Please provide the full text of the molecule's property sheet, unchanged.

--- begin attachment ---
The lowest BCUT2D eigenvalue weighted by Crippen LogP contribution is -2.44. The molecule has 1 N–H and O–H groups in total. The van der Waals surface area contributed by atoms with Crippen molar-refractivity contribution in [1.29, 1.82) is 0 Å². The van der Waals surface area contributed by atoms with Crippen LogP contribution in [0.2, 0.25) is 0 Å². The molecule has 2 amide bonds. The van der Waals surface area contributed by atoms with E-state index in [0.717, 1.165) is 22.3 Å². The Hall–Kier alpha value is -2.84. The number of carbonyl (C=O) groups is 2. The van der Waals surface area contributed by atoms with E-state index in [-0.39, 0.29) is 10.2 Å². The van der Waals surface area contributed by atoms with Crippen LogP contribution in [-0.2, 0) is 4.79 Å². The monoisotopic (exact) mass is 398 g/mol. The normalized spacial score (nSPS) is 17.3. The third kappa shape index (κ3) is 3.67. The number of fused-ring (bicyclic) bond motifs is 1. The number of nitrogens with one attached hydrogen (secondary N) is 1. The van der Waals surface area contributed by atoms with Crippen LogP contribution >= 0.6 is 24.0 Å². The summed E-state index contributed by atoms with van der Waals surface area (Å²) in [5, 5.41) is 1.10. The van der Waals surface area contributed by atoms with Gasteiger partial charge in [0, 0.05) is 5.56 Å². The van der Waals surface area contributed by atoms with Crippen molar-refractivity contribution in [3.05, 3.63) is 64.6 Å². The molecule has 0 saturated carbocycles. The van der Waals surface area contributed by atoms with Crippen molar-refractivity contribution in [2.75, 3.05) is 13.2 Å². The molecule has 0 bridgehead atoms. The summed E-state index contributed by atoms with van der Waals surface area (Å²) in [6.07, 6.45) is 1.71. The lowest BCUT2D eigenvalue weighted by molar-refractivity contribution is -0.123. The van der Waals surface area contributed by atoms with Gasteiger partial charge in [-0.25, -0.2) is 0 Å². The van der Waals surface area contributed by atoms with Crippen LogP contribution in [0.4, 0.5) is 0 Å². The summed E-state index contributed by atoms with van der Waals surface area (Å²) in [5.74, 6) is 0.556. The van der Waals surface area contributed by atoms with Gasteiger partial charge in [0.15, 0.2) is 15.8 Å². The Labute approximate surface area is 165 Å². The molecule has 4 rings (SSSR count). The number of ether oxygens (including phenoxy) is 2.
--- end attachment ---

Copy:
The lowest BCUT2D eigenvalue weighted by Crippen LogP contribution is -2.44. The molecule has 1 N–H and O–H groups in total. The van der Waals surface area contributed by atoms with Crippen molar-refractivity contribution in [1.29, 1.82) is 0 Å². The van der Waals surface area contributed by atoms with Crippen LogP contribution in [0.2, 0.25) is 0 Å². The molecule has 2 amide bonds. The van der Waals surface area contributed by atoms with E-state index in [0.717, 1.165) is 22.3 Å². The Hall–Kier alpha value is -2.84. The number of carbonyl (C=O) groups is 2. The van der Waals surface area contributed by atoms with E-state index in [-0.39, 0.29) is 10.2 Å². The van der Waals surface area contributed by atoms with Crippen LogP contribution in [-0.2, 0) is 4.79 Å². The monoisotopic (exact) mass is 398 g/mol. The normalized spacial score (nSPS) is 17.3. The third kappa shape index (κ3) is 3.67. The number of fused-ring (bicyclic) bond motifs is 1. The number of nitrogens with one attached hydrogen (secondary N) is 1. The van der Waals surface area contributed by atoms with Crippen LogP contribution >= 0.6 is 24.0 Å². The summed E-state index contributed by atoms with van der Waals surface area (Å²) in [5, 5.41) is 1.10. The van der Waals surface area contributed by atoms with Gasteiger partial charge in [0, 0.05) is 5.56 Å². The van der Waals surface area contributed by atoms with Crippen molar-refractivity contribution in [3.05, 3.63) is 64.6 Å². The molecule has 0 saturated carbocycles. The van der Waals surface area contributed by atoms with Crippen molar-refractivity contribution in [2.75, 3.05) is 13.2 Å². The molecule has 0 bridgehead atoms. The summed E-state index contributed by atoms with van der Waals surface area (Å²) in [6.07, 6.45) is 1.71. The lowest BCUT2D eigenvalue weighted by molar-refractivity contribution is -0.123. The van der Waals surface area contributed by atoms with Gasteiger partial charge in [-0.25, -0.2) is 0 Å². The van der Waals surface area contributed by atoms with Crippen LogP contribution in [0.4, 0.5) is 0 Å². The summed E-state index contributed by atoms with van der Waals surface area (Å²) in [5.74, 6) is 0.556. The van der Waals surface area contributed by atoms with Gasteiger partial charge in [0.15, 0.2) is 15.8 Å². The Labute approximate surface area is 165 Å². The molecule has 4 rings (SSSR count). The number of ether oxygens (including phenoxy) is 2.